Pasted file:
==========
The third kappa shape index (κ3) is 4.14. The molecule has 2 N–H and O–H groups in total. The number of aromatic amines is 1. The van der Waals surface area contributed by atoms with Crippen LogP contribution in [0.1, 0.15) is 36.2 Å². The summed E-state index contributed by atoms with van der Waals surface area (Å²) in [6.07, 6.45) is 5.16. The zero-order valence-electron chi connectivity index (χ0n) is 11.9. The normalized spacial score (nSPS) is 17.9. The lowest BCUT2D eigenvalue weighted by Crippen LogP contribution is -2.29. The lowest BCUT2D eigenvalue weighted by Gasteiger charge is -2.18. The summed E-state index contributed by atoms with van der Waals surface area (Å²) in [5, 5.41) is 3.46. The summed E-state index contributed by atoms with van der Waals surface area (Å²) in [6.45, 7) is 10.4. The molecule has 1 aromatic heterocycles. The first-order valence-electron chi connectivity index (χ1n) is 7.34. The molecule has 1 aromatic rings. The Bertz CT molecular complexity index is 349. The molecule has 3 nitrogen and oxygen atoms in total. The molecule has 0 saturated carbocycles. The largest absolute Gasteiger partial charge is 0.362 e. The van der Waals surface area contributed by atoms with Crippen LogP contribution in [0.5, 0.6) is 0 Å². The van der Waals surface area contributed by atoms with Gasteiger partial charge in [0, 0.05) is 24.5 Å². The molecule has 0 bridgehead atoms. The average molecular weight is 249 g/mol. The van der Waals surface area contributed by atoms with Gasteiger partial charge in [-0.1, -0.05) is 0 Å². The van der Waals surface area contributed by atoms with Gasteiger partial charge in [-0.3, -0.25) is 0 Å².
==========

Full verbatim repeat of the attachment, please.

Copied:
The third kappa shape index (κ3) is 4.14. The molecule has 2 N–H and O–H groups in total. The number of aromatic amines is 1. The van der Waals surface area contributed by atoms with Crippen LogP contribution in [0.1, 0.15) is 36.2 Å². The summed E-state index contributed by atoms with van der Waals surface area (Å²) in [6.07, 6.45) is 5.16. The zero-order valence-electron chi connectivity index (χ0n) is 11.9. The normalized spacial score (nSPS) is 17.9. The lowest BCUT2D eigenvalue weighted by Crippen LogP contribution is -2.29. The lowest BCUT2D eigenvalue weighted by Gasteiger charge is -2.18. The summed E-state index contributed by atoms with van der Waals surface area (Å²) in [5, 5.41) is 3.46. The summed E-state index contributed by atoms with van der Waals surface area (Å²) in [6.45, 7) is 10.4. The molecule has 1 aromatic heterocycles. The first-order valence-electron chi connectivity index (χ1n) is 7.34. The molecule has 1 aromatic rings. The Bertz CT molecular complexity index is 349. The molecule has 3 nitrogen and oxygen atoms in total. The molecule has 0 saturated carbocycles. The largest absolute Gasteiger partial charge is 0.362 e. The van der Waals surface area contributed by atoms with Crippen LogP contribution in [0.5, 0.6) is 0 Å². The van der Waals surface area contributed by atoms with Gasteiger partial charge in [0, 0.05) is 24.5 Å². The molecule has 0 bridgehead atoms. The average molecular weight is 249 g/mol. The van der Waals surface area contributed by atoms with Gasteiger partial charge in [-0.1, -0.05) is 0 Å². The van der Waals surface area contributed by atoms with Gasteiger partial charge in [-0.3, -0.25) is 0 Å².